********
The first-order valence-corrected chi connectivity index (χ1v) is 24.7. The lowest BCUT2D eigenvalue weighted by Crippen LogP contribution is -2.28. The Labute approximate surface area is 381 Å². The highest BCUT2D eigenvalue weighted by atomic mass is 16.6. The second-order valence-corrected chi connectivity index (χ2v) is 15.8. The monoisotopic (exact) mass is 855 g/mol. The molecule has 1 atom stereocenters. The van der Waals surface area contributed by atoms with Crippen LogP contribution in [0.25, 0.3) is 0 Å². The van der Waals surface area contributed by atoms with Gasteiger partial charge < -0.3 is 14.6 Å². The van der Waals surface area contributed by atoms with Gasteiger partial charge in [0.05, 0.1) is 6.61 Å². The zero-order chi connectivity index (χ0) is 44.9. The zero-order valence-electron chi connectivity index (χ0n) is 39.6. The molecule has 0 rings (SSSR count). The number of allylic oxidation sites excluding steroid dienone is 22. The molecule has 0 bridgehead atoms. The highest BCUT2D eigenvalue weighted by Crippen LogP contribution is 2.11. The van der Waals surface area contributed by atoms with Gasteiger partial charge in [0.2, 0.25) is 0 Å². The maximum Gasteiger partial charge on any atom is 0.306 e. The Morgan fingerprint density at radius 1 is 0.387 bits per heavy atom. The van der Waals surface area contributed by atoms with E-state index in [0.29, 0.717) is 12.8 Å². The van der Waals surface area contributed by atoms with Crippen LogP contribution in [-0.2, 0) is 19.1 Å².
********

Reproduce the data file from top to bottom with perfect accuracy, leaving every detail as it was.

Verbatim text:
The first-order valence-corrected chi connectivity index (χ1v) is 24.7. The lowest BCUT2D eigenvalue weighted by Crippen LogP contribution is -2.28. The Labute approximate surface area is 381 Å². The highest BCUT2D eigenvalue weighted by atomic mass is 16.6. The second-order valence-corrected chi connectivity index (χ2v) is 15.8. The monoisotopic (exact) mass is 855 g/mol. The molecule has 1 atom stereocenters. The van der Waals surface area contributed by atoms with Crippen LogP contribution in [0.25, 0.3) is 0 Å². The van der Waals surface area contributed by atoms with Gasteiger partial charge < -0.3 is 14.6 Å². The van der Waals surface area contributed by atoms with Gasteiger partial charge in [0.05, 0.1) is 6.61 Å². The zero-order chi connectivity index (χ0) is 44.9. The zero-order valence-electron chi connectivity index (χ0n) is 39.6. The molecule has 0 rings (SSSR count). The number of allylic oxidation sites excluding steroid dienone is 22. The molecule has 0 bridgehead atoms. The highest BCUT2D eigenvalue weighted by Crippen LogP contribution is 2.11. The van der Waals surface area contributed by atoms with Gasteiger partial charge in [0.2, 0.25) is 0 Å². The maximum Gasteiger partial charge on any atom is 0.306 e. The Morgan fingerprint density at radius 1 is 0.387 bits per heavy atom. The van der Waals surface area contributed by atoms with E-state index in [0.29, 0.717) is 12.8 Å². The van der Waals surface area contributed by atoms with Crippen LogP contribution in [-0.2, 0) is 19.1 Å².